EM: “And he doesn’t speak English, and his family gets really mad at me for hanging out with him.”

BB: Which was supposed to be a huge part of Thanksgiving. We were going to bring this Vietnamese character to the Thanksgiving episode.


EM: We had nothing two days before the “Menzies” table-read, so we were like, “Shit. Let’s pull that story from the Thanksgiving episode, and put it in this episode.” But then that turned out well.

BB: That came from a personal story Dave Finkel told to the writers’ room on the first day of the first season.


DF: I had gone to, for my first anniversary with my wife, Two Bunch Palms out in Palm Springs, where The Player was shot. They do this thing called Watsu, which is a water-massage thing. It’s what we used in the episode, so what happened to Nick is what happened to me, but in a much creepier way. We were putting on our clothes, putting on our shirts and shoes, and it was very quiet between the masseuse and I, and he said, “I had you opened up like a mermaid”—and it was a really odd moment.

EM: Shooting the water-massage sequences was some of the weirder moments. We were in this women’s spa in Koreatown for hours and hours and hours in this basement with this hot tub, and there were these Watsu experts there trying to teach Jake how to Watsu. And the guy playing Tran was touching Jake and he was very funny—but it was very odd. All of the weirdness that comes through onscreen was actually taking place.


BB: Also weirdly where we shot the Casserole Shanty [from “Neighbors”] in a closet at the Korean spa.

EM: Yes! We were doing re-shoots on “Neighbors” while we were shooting “Menzies,” and so we shot the Casserole Shanty pop at the Korean spa. That was a bad week. [Laughs.]


The other crazy thing is that while we were in pre-production for “Menzies,” we got a heads up that Modern Family had a Watsu thing in one of its episodes and I completely started freaking out. I was like, “Oh no! I can’t believe we’re both doing Watsu jokes. Oh God, it’s going to look like we’re copying them.” But then I learned that it was only a brief mention of water massage.

DF: And I think it got cut.

EM: Oh, did it? But for a good half an hour, I was like, “We’ve built an entire episode on Watsu.”


That is, to me, the beauty of television: It’s two days before the table-read and you’re like, “We need a whole new story,” and we’re just pulling things from our own lives and stories that were floating around, trying to craft something. We were lucky this time because I felt like after the table, we went away and we changed the story to be more grounded and about Jess getting the job and only Winston thought he was getting the period. The really bad table-reads sometimes turn into the really strong episodes because you’re working so hard on the episode the week before in pre-production, then you do all these re-writes during production because you’re under the gun. After good table-reads, you get a little cocky, but then you don’t see the things that could become a problem later. I was really proud of this episode, because it was so much work and I was doing pages every day and it was crazy.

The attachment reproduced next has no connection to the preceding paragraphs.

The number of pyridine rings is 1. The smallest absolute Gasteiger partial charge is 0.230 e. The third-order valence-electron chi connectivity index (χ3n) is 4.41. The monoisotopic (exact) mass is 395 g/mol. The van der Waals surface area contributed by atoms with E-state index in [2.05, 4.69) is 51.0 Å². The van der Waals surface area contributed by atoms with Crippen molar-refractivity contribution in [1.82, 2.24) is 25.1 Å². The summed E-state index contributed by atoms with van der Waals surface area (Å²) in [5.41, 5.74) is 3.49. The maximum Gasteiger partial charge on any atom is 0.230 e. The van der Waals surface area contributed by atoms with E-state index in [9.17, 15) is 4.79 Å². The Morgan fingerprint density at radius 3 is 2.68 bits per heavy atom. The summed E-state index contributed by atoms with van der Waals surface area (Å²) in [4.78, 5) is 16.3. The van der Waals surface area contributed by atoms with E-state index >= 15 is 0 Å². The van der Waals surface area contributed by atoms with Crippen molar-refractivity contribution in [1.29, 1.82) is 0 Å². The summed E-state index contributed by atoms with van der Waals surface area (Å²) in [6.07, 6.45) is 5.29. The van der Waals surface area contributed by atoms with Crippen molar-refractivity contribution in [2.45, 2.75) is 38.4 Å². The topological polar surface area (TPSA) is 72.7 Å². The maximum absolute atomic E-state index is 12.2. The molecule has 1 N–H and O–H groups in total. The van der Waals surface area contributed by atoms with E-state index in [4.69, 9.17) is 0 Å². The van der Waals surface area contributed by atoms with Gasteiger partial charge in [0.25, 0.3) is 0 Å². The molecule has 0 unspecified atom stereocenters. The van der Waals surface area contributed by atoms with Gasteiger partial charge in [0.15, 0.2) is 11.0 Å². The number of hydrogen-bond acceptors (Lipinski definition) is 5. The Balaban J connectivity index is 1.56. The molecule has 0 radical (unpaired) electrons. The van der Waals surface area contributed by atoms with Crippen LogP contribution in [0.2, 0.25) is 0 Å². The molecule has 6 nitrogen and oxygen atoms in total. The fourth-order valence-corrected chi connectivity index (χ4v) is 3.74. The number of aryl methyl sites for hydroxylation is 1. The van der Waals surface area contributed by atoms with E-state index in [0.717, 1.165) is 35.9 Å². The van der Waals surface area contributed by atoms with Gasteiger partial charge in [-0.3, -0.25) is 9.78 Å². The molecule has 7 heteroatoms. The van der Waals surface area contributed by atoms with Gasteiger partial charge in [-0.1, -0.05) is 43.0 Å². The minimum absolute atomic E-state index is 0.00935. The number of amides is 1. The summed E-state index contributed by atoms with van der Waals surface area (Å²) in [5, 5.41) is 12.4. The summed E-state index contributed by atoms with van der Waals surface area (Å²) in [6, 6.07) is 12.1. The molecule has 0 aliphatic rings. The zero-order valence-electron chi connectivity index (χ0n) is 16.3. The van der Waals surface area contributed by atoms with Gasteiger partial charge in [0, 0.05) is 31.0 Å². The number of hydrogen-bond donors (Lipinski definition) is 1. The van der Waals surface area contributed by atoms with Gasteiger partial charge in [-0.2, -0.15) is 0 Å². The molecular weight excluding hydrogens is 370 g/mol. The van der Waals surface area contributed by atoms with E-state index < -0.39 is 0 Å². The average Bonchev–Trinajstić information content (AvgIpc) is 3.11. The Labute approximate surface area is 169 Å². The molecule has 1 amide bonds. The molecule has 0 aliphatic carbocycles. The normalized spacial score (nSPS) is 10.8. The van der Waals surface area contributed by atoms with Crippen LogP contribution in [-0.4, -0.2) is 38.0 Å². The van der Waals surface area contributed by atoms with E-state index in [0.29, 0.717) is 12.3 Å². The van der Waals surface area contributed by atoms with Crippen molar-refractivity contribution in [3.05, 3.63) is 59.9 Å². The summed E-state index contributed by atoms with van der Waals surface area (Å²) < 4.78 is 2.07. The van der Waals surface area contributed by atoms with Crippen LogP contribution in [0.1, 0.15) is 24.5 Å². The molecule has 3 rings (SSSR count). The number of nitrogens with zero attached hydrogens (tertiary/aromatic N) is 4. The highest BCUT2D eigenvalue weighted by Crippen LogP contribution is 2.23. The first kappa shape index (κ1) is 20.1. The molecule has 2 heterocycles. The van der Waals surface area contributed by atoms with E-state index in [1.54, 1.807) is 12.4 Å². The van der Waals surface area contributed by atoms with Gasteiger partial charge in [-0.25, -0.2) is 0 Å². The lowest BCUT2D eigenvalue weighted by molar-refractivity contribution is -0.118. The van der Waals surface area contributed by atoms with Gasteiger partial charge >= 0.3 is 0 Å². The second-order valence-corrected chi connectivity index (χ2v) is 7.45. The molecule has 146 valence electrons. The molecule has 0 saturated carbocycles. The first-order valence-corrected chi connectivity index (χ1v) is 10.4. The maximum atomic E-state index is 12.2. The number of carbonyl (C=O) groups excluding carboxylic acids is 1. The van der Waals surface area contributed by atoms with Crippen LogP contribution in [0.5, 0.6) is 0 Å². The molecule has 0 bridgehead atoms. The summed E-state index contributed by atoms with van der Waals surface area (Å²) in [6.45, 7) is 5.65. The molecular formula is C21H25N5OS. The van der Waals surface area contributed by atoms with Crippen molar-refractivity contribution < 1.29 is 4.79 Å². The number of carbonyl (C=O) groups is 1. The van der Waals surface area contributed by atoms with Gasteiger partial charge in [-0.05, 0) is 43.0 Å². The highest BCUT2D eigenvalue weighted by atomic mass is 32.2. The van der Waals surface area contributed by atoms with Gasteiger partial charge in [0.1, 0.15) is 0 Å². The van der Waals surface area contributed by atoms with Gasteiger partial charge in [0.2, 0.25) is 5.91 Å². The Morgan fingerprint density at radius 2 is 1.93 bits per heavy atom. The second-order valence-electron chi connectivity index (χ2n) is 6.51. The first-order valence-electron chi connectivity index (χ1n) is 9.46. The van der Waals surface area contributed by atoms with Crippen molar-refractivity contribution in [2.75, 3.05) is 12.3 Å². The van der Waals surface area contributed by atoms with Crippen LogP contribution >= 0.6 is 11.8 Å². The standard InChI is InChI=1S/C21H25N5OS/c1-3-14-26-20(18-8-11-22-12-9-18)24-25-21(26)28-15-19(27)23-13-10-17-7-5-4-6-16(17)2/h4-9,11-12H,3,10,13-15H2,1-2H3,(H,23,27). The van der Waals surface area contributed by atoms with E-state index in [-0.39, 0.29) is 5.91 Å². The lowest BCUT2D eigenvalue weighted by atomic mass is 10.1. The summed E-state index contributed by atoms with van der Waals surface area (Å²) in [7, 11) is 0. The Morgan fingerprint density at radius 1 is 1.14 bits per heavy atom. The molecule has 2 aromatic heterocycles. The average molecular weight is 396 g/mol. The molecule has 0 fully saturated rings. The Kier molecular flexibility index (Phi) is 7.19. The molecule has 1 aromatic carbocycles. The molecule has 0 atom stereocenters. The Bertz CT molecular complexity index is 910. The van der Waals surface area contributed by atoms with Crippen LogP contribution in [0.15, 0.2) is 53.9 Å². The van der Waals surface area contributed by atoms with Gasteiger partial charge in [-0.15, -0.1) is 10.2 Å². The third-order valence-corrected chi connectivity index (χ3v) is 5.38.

BB: After the table-read, we went down and were like, “Okay, we need to figure out this Jess story. What’s going to make this work?” Making the decision to use the period stuff as a red herring for her feelings of insecurity and getting back out into the workforce gave her so much fun stuff to play and allowed us to use more [Laughs.] period comedy. That scene where she’s breaking down—


EM: And at the beginning of that scene, if you’ll notice, there’s some To Kill A Mockingbird references that we kept in. [Laughs.]

AVC: The dead dog in the photo that makes her break down is named Boo, right?

EM: A little reminder of the prison episode that could have been.

DF: Did it make it in the episode about Lamorne’s nipples?

EM: [Laughs.] No. It was too crazy!

DF: Winston is definitely on Jess’ cycle, and in one scene they’re sitting on the couch and she realizes that his nipples are ridiculously erect. So he had nipple prostheses.


EM: There were a lot of conversations about how to make his nipples look like they were very, very erect. [Laughs.] And it’s one of those moments where you’re like, “I can’t believe this is my job!” There were lots of emails back and forth and phone calls. I don’t know where we ended up.

DF: We ended up with these little Band-Aids with pushpins in them and they stick out, and then there are little pencil erasers. I think that’s what we had.


EM: I think it was erasers.

BB: Because the ones we used originally weren’t working. They looked like baby bottle tops.


“Parents” (November 20, 2012)

Thanksgiving brings the fighting Days of Portland (played by Jamie Lee Curtis and Rob Reiner) and an appropriately overzealous member of the Schmidt clan (Rob Riggle) to the loft.


EM: We knew we wanted to meet Jess’ parents, and we knew they’d be divorced, so we took a swing on this Parent Trap story. This is definitely one where we went back and forth on deciding if it’s too silly or too broad or juvenile.

DF: Thanksgiving episodes are always difficult out of the gate, and we were adding in these two huge guest stars for us. And it was huge for us to have those two people onstage for us.


EM: It just adds to the workload because you want to make sure you’re servicing everybody, and we were so lucky and excited to get Jamie Lee Curtis and Rob Reiner. I wanted to have the story ultimately be about divorce—accepting it and understanding it and the way holidays bring up those family issues—and I think a lot of that came from our writers’ room. A lot of our writers, not surprisingly, come from divorced parents. So it was discussing about how to juggle both families and both parents, so that got us going.